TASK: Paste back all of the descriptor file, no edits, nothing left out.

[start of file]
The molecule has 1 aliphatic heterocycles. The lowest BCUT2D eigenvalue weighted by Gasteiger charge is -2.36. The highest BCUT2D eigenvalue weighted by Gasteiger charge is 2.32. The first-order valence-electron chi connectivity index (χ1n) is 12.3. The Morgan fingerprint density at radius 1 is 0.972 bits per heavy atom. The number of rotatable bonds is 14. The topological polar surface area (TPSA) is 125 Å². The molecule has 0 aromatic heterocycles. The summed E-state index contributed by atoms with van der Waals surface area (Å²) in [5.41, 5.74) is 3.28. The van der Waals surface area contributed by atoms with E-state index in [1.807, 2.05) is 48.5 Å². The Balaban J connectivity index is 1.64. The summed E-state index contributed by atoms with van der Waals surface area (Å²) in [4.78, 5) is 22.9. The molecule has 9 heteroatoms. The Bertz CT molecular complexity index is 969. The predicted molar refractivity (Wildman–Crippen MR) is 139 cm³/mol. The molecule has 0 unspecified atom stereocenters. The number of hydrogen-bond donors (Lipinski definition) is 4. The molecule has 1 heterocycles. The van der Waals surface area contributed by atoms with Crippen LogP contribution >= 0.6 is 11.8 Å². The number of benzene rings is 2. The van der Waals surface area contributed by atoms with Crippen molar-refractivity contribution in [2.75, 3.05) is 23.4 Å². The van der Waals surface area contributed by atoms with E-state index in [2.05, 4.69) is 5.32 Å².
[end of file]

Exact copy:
The molecule has 1 aliphatic heterocycles. The lowest BCUT2D eigenvalue weighted by Gasteiger charge is -2.36. The highest BCUT2D eigenvalue weighted by Gasteiger charge is 2.32. The first-order valence-electron chi connectivity index (χ1n) is 12.3. The Morgan fingerprint density at radius 1 is 0.972 bits per heavy atom. The number of rotatable bonds is 14. The topological polar surface area (TPSA) is 125 Å². The molecule has 0 aromatic heterocycles. The summed E-state index contributed by atoms with van der Waals surface area (Å²) in [5.41, 5.74) is 3.28. The van der Waals surface area contributed by atoms with E-state index in [1.807, 2.05) is 48.5 Å². The Balaban J connectivity index is 1.64. The summed E-state index contributed by atoms with van der Waals surface area (Å²) in [4.78, 5) is 22.9. The molecule has 9 heteroatoms. The Bertz CT molecular complexity index is 969. The predicted molar refractivity (Wildman–Crippen MR) is 139 cm³/mol. The molecule has 0 unspecified atom stereocenters. The number of hydrogen-bond donors (Lipinski definition) is 4. The molecule has 1 heterocycles. The van der Waals surface area contributed by atoms with Crippen LogP contribution >= 0.6 is 11.8 Å². The number of benzene rings is 2. The van der Waals surface area contributed by atoms with Crippen molar-refractivity contribution in [2.75, 3.05) is 23.4 Å². The van der Waals surface area contributed by atoms with E-state index in [2.05, 4.69) is 5.32 Å².